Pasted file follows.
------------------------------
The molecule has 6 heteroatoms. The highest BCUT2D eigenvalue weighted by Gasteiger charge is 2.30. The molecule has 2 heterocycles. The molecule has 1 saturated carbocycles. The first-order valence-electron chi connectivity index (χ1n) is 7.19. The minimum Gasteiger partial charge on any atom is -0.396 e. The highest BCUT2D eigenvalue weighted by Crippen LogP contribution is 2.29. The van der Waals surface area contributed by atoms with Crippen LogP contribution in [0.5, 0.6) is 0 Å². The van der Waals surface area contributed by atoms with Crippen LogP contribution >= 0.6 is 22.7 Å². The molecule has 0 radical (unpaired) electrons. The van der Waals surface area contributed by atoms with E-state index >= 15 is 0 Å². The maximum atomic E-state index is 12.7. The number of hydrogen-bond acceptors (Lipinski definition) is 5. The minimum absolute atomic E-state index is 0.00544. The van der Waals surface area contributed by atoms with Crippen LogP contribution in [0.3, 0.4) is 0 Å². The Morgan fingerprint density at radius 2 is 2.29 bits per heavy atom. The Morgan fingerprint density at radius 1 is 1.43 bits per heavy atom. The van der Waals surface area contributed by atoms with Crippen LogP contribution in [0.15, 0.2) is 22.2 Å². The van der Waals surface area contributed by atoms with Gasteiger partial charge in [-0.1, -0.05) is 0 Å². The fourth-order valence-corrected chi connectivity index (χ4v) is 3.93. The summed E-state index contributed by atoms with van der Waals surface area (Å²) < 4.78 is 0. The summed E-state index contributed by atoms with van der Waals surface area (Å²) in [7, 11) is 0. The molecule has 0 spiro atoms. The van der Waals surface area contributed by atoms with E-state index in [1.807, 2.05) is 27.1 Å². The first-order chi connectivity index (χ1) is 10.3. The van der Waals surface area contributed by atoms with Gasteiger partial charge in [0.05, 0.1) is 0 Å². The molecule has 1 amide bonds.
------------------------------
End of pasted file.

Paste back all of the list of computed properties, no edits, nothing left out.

The molecule has 6 heteroatoms. The highest BCUT2D eigenvalue weighted by Gasteiger charge is 2.30. The molecule has 2 heterocycles. The molecule has 1 saturated carbocycles. The first-order valence-electron chi connectivity index (χ1n) is 7.19. The minimum Gasteiger partial charge on any atom is -0.396 e. The highest BCUT2D eigenvalue weighted by Crippen LogP contribution is 2.29. The van der Waals surface area contributed by atoms with Crippen LogP contribution in [0.5, 0.6) is 0 Å². The van der Waals surface area contributed by atoms with Crippen LogP contribution >= 0.6 is 22.7 Å². The molecule has 0 radical (unpaired) electrons. The van der Waals surface area contributed by atoms with E-state index >= 15 is 0 Å². The maximum atomic E-state index is 12.7. The number of hydrogen-bond acceptors (Lipinski definition) is 5. The minimum absolute atomic E-state index is 0.00544. The van der Waals surface area contributed by atoms with Crippen LogP contribution in [0.3, 0.4) is 0 Å². The Morgan fingerprint density at radius 2 is 2.29 bits per heavy atom. The Morgan fingerprint density at radius 1 is 1.43 bits per heavy atom. The van der Waals surface area contributed by atoms with Crippen LogP contribution in [0.15, 0.2) is 22.2 Å². The van der Waals surface area contributed by atoms with Gasteiger partial charge in [-0.1, -0.05) is 0 Å². The fourth-order valence-corrected chi connectivity index (χ4v) is 3.93. The summed E-state index contributed by atoms with van der Waals surface area (Å²) < 4.78 is 0. The summed E-state index contributed by atoms with van der Waals surface area (Å²) in [7, 11) is 0. The molecule has 0 spiro atoms. The van der Waals surface area contributed by atoms with E-state index in [1.807, 2.05) is 27.1 Å². The first-order chi connectivity index (χ1) is 10.3. The van der Waals surface area contributed by atoms with Gasteiger partial charge in [0.05, 0.1) is 0 Å². The molecule has 1 amide bonds.